I began applying for jobs in late March all over the world; from Saudi Arabia to New York to London and Maine, many positions of which I was sure I  stood no chance at even landing an interview. I was turned down a couple of times, rejected a few offers that didn’t feel right, and just plain didn’t hear back about most of my meticulously labored over applications. When the Executive Director of the Boone County Historical Society, which operates four 100+ year old museums, position came up I applied right away. I knew I wanted to get out of the Jersey/NYC area for awhile and Iowa was close to my family.

The big question, however, was will they give a 25 year old that kind of responsibility AND power? I had a phone interview,  was flown in for an in-person interview (an affair which lasted 8 hours), and within days I was offered the job. Perhaps the Board of Directors and I see it differently, but there are a few things distinct things which I think landed me this position at my age.

1. I was sure of myself. I may be young, but I have a lot of experience and knew I had a lot to offer this museum having come from museums in both a better and, more importantly, a worse state.

2. I asked them questions. During my in-person interview I called the Board out. I asked each of them to share why it is they sit on the Board of Directors of the Boone County Historical Society. I received some interesting answers, answers that have helped inform me about working with some of my Board.RedTape

3. I told them that they would have to be ready to accept what it was they were asking me to do. Change. Change the museum, change the operation, change the exhibits, change the community perception, change the branding, and on and on. It was something the Board knew was necessary but before taking the job I needed to make sure I wasn’t going to try and accomplish something they were going to slap a bunch of red tape all over.

I’m not recommending you try this at home. Museum job interviews are not a formula. EVERY. SINGLE. MUSEUM is so incredibly different, no two interviews should be handled the same. If I would have posed that question to another board (let’s say the MET) I may or may not have been laughed off the face of the planet, who knows. I’m not saying my own Board is any lower caliber than the MET’s because they aren’t. They are both a group of people passionate about their respective institutions, whose mission they are entrusted with serving. The MET is just a different type of board with different expectations and history.

I have been in this position for just over a year and I have learned more about museums, people, working with communities, and collaboration than I ever thought was humanly possible. More on my actual experience as a museum director at a later date. Join me next post for my Five Tips (and a bonus) to Landing that First Museum Job.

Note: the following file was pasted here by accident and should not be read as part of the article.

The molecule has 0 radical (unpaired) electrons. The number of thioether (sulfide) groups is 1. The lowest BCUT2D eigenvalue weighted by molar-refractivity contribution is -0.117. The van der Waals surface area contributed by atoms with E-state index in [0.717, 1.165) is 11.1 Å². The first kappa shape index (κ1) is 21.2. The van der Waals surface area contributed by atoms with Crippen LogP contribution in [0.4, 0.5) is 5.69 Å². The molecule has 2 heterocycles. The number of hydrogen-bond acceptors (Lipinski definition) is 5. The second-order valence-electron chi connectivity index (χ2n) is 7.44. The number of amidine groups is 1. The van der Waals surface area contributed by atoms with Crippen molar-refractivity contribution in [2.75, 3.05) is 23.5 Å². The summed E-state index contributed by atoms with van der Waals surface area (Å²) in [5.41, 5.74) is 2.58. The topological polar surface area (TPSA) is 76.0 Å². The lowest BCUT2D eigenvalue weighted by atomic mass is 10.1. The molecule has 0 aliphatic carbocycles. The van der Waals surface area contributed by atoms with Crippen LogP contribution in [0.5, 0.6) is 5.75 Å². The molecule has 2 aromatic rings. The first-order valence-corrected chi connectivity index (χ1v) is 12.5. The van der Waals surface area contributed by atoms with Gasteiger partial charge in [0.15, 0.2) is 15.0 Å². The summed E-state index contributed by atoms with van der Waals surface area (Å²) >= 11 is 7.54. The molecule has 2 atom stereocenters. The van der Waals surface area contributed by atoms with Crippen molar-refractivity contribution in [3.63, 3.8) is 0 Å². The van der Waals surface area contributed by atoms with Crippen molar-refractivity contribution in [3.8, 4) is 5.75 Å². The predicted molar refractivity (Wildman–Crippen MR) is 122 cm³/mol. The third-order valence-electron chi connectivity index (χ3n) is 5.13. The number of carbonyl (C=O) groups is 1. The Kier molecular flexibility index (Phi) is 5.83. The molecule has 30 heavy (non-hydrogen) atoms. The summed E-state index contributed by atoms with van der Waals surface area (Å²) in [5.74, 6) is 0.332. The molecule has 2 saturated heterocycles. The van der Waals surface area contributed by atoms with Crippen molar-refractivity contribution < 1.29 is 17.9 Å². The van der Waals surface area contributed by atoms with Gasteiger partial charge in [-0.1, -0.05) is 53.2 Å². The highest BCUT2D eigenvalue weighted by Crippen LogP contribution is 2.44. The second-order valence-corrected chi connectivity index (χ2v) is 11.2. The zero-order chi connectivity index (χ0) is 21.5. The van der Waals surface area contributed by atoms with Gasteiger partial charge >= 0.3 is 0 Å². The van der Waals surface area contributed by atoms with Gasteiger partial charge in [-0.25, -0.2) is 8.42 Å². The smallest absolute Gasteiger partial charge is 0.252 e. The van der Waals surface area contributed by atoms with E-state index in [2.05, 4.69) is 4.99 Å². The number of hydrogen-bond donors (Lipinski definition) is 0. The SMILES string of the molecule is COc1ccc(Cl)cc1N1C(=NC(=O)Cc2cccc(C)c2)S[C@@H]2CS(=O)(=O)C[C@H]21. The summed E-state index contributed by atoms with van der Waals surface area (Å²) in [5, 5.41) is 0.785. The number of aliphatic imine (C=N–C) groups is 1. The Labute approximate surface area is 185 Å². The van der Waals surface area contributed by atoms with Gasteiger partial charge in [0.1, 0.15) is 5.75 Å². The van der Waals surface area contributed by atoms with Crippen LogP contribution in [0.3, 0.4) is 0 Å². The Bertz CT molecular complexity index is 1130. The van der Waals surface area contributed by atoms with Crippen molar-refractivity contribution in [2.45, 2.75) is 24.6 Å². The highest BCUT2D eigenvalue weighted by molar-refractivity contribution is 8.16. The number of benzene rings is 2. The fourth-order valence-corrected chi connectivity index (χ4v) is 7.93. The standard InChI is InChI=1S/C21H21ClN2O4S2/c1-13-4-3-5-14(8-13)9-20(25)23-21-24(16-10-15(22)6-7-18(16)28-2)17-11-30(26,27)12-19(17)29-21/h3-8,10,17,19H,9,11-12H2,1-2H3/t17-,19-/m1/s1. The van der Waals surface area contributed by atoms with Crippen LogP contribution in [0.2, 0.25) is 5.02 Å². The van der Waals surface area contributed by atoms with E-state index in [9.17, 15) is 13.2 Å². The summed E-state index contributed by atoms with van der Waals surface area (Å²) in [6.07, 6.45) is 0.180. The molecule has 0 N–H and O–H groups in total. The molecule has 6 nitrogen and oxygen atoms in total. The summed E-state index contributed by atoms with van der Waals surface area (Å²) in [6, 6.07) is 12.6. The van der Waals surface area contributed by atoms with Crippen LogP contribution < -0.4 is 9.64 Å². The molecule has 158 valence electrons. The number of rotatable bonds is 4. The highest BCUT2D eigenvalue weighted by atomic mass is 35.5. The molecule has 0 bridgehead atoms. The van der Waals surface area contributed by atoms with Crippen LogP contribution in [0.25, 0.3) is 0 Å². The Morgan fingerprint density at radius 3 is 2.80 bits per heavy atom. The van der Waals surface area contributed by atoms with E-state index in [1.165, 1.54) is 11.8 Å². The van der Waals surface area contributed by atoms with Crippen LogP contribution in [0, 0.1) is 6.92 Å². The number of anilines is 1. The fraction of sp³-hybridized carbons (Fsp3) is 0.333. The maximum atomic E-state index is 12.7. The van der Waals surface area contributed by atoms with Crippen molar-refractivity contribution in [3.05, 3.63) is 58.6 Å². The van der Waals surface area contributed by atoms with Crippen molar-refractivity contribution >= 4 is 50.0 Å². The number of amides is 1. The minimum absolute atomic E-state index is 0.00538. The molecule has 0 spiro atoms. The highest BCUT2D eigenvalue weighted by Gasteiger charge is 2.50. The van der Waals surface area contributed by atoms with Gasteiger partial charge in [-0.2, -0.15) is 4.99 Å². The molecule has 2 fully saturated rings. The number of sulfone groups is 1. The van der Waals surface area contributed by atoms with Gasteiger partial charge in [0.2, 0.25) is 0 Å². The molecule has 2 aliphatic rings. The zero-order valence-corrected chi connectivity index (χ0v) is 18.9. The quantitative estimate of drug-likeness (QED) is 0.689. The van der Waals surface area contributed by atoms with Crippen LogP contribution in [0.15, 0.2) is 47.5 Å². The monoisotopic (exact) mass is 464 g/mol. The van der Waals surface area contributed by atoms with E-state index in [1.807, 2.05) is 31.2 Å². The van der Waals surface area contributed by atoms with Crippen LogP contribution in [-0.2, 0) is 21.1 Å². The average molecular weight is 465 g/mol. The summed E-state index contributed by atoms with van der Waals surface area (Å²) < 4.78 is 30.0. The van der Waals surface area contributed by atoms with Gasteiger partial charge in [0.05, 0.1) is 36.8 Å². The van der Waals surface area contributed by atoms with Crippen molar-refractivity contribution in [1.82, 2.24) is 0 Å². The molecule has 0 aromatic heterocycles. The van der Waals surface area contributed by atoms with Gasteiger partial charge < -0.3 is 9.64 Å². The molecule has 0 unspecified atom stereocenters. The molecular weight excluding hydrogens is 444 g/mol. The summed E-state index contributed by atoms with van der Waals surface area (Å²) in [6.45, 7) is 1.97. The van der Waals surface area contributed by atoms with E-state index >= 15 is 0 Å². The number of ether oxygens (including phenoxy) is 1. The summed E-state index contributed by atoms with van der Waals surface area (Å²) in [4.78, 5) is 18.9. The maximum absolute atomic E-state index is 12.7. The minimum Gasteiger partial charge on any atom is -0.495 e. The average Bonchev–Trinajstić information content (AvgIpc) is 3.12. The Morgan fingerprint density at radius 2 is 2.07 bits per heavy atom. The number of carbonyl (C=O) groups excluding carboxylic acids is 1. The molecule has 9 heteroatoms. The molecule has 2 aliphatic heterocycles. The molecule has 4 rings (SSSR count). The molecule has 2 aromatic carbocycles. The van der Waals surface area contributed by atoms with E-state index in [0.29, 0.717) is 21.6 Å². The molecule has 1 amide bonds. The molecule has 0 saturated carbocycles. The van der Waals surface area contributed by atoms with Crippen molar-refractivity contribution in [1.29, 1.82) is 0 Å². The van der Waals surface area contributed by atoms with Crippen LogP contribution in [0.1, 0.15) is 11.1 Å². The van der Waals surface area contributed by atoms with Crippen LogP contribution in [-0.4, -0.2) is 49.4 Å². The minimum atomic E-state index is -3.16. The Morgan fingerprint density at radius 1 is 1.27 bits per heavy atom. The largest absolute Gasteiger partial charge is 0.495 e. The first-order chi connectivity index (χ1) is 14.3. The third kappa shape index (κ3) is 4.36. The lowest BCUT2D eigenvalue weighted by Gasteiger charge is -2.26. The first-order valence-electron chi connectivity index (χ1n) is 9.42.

Oh yeah, and lastly, any emerging, or current, or past, museum professionals that have a question or just want to chat museums, contact me directly. It’s my favorite thing to talk about. I’m a good ear, a strong opinion, and a smiling face.


Swallowed up in Museums

It has been a busy semester…err semester and a half. I seem to have disappeared, being swallowed up by life, immediately after the 2011 Mid-Atlantic Association of Museums Annual Meeting. Much has happened, most everything EXCELLENT!

Last September, for  my course ‘Creating an Exhibition’, we had the opening of an exhibition I co-curated with a fellow classmate, “The Way, The Truth, The Life: Sacred artifacts from Seton Hall’s Collections.” Below is a  picture taken at the opening. You can expect a full blog post (and more pictures) on this experience soon!

For those of you who read my last post about strategizing museum internships, you know how interested I am in the subject of internships within the museum field. Speaking at this conference, and subsequent conversations to it has inspired me to craft my thesis about professional guidelines and best practices in creating and/or improving museum internship programs. In brief, my thesis will contain three sections:

  1. The first section of this thesis seeks to define the term internship and to differentiate it from volunteer and paid professional positions. It also categorizes internships in a number of types relevant to the museum field.
  2. The second section is a guide for museums hoping to create and/or improve an internship program within their institution and will provide a template and examples of how to begin a formal program for graduate and/or recently post-graduate students, based on materials gathered from several museums and academic institutions.